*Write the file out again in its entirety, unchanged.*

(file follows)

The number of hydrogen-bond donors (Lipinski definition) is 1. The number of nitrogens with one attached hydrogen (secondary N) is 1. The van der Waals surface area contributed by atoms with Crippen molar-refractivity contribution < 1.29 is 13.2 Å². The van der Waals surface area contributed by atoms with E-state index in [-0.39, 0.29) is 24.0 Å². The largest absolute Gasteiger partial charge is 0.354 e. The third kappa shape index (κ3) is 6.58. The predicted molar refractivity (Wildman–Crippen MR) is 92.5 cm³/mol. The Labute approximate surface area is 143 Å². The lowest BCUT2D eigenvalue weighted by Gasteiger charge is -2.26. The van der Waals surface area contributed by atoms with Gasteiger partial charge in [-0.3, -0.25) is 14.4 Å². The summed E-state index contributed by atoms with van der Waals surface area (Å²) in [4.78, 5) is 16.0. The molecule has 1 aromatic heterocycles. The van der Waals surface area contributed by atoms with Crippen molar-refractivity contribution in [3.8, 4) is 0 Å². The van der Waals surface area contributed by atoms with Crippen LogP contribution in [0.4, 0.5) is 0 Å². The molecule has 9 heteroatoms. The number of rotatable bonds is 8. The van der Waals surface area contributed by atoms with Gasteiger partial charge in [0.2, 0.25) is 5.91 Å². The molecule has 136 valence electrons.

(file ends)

The number of hydrogen-bond donors (Lipinski definition) is 1. The number of nitrogens with one attached hydrogen (secondary N) is 1. The van der Waals surface area contributed by atoms with Crippen molar-refractivity contribution < 1.29 is 13.2 Å². The van der Waals surface area contributed by atoms with E-state index in [-0.39, 0.29) is 24.0 Å². The largest absolute Gasteiger partial charge is 0.354 e. The third kappa shape index (κ3) is 6.58. The predicted molar refractivity (Wildman–Crippen MR) is 92.5 cm³/mol. The Labute approximate surface area is 143 Å². The lowest BCUT2D eigenvalue weighted by Gasteiger charge is -2.26. The van der Waals surface area contributed by atoms with Gasteiger partial charge in [-0.3, -0.25) is 14.4 Å². The summed E-state index contributed by atoms with van der Waals surface area (Å²) in [4.78, 5) is 16.0. The molecule has 1 aromatic heterocycles. The van der Waals surface area contributed by atoms with Crippen molar-refractivity contribution in [3.8, 4) is 0 Å². The van der Waals surface area contributed by atoms with Crippen LogP contribution in [0.4, 0.5) is 0 Å². The molecule has 9 heteroatoms. The number of rotatable bonds is 8. The van der Waals surface area contributed by atoms with Gasteiger partial charge in [0.2, 0.25) is 5.91 Å². The molecule has 136 valence electrons.